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Salesian Convent and Church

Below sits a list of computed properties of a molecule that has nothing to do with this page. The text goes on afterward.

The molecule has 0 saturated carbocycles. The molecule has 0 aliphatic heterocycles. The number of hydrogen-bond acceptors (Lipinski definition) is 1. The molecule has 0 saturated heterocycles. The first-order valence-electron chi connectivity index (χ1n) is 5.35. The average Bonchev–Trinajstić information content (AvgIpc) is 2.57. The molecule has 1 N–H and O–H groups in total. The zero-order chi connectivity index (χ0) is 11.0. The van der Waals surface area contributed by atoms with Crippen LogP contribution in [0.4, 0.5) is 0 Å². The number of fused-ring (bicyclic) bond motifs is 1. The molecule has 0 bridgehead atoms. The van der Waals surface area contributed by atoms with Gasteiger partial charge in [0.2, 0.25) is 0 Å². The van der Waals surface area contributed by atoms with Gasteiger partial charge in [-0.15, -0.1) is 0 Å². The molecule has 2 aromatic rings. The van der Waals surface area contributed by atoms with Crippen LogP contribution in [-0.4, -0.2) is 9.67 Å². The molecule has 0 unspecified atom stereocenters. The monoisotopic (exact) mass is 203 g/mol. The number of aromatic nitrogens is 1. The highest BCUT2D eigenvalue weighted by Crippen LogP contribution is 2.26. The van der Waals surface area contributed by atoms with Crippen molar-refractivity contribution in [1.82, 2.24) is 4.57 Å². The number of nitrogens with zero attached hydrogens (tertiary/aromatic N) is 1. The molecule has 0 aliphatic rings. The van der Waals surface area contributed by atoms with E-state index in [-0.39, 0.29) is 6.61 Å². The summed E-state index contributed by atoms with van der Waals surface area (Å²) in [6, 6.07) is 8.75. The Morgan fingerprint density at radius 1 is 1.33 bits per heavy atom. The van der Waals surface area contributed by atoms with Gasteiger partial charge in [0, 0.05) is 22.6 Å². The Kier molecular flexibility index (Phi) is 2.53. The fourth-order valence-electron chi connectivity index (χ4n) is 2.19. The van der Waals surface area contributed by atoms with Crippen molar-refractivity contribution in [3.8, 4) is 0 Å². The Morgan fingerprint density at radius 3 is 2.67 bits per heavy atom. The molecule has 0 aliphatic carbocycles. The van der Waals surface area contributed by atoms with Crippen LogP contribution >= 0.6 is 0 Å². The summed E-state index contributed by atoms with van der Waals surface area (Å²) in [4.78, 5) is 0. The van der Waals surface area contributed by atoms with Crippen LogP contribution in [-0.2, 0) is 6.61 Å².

During the Ottoman Rule in Palestine, a law was issued granting foreigners the right to own property in the area, leading numerous western organizations – both religious and civil – to commence the construction of many establishments, including schools, hospitals and monasteries. The Salesian Convent and Church were established by the Salesians of Don Bosco at the end of the 19th century, as part of the widespread Italian Salesian mission all around the world. The mission was initiated by Don Antonio Belloni, who built a small shelter for orphans in 1864, and became known to Bethlehemites as “the father of the orphans.” Located in the northern part of Bethlehem, the colossal structure includes two convents, one for the Salesian Brothers and the other for the Salesian Sister, and a church known as “the Sacred Heart of Jesus.” Then there is a technical school, a museum, an artistic centre and a bakery – all of which mainly target youth development and well-being. Over the years, the Salesian Fathers worked diligently to promote and educate youth, feed the underprivileged families in Bethlehem, train youth on technical skills, and develop a scouts troop, which is today one of the most recognized in the area. The Salesian Convent also houses the International Nativity Museum, which is considered one of the most important museums in Bethlehem, and the Artistic Centre, which is considered one of the last Mother of Pearl workshops in Palestine.

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